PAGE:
- The sun has descended into Washington. (Photo: flickr/anosmia)
If you believe the news stories and weather reports, then yes, D.C. has metaphorically been engulfed in flames throughout these few days in late July. And yes, it is hot: triple digits, everyone's reporting, with the heat index to exceed 110. At the Georgia Avenue-Petworth Metro station this morning, I watched a man selling different drinks for 75 cents and a dollar. And so what if drinks aren't allowed on the Metro — with heat this hyped, you better believe people are sneaking on sips. Everyone's sweating and panting somewhere. This morning, I watched a bearded man fanning himself with his free newspaper on a Metro car. Last night, I was grabbing a drink at Front Page in Dupont and a young intern shamefully revealed the sweat covering his armpits. Even the rats are out in full force thanks to this heat — my three roommates reported with pride to me last night that they've wiped out half a dozen in two days. The cover of Express today? "HOT HOT HOT."
Who is the heat affecting? Commuters. Walkers and bikers for sure and often Metro and bus riders. Drivers hopefully can avoid the worst of the heat thanks to air conditioning but they're still probably sweating something fierce at some point today. I especially sympathize with workers who have to stand outside throughout the day, and this includes many transit employees, from taxi drivers to some station managers to the people passing out copies of The Examiner.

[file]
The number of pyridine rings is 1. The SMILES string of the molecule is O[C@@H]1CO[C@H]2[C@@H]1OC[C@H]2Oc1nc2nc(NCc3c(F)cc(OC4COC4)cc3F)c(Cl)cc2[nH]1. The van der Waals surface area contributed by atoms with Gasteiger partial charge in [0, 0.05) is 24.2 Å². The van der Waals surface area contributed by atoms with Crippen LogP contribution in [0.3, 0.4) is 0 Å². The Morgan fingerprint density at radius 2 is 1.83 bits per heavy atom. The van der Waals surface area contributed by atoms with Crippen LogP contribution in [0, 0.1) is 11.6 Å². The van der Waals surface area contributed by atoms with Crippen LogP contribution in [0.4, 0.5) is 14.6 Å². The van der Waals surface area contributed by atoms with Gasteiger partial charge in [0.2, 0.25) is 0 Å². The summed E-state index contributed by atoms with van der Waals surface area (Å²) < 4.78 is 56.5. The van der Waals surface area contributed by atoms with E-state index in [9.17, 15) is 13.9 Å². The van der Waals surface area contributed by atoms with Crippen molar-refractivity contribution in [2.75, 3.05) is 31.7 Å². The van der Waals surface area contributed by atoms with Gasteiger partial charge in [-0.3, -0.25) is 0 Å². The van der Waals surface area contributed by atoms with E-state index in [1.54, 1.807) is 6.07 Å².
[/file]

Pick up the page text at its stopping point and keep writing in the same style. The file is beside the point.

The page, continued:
My own morning walk to the station was hot but not excruciating. I imagine the heat will really flare up in a couple hours, and I am not planning on leaving the giant air-conditioned compound I'm in now without good reason. Luckily my Metro ride, while crowded, went rather smoothly. I covered what to do if you find yourself in a hot Metro car — without working air conditioning — earlier this week. Read it, and just know that you should use the intercom to try to alert the operator. Tweeting out the car number wouldn't hurt either, as many have done so far this summer. I've noticed the many tweets of FixWMATA collecting hot car numbers lately for the hot car database he keeps on his website.
Reactions have naturally extended onto Twitter. Here's some choice reactions to the morning commute heat and the general malaise of sweatiness that has descended onto Washington:
Ugh. I hate when you finally get to sit on #wmata and the seat is still warm from the last person.
Hello @Dear_Lui_Ming Welcome to Twitter. It is so hot in DC and I have to walk 2 blocks to my bus stop and will sweat a lot. Not happy!
In DC, the heat index will be 112 at 5pm, and tomorrow it will be 116 at 5pm. You shouldn't bike home @nmicon.
After almost having a heat stroke while walking around DC yesterday, I think that my family is just going to relax and go see a movie today
It's cool, though, #WMATA, I'm sure you'll have all those busted escalators sorted by the time the heat index goes from 104 up to 116.
After just looking at the weather it's going to be 105 degrees in DC with the heat index it's suppose to feel like 115
Our driver just stopped the bus to buy some bottles of water from a food cart. DC is that effing hot already this morning.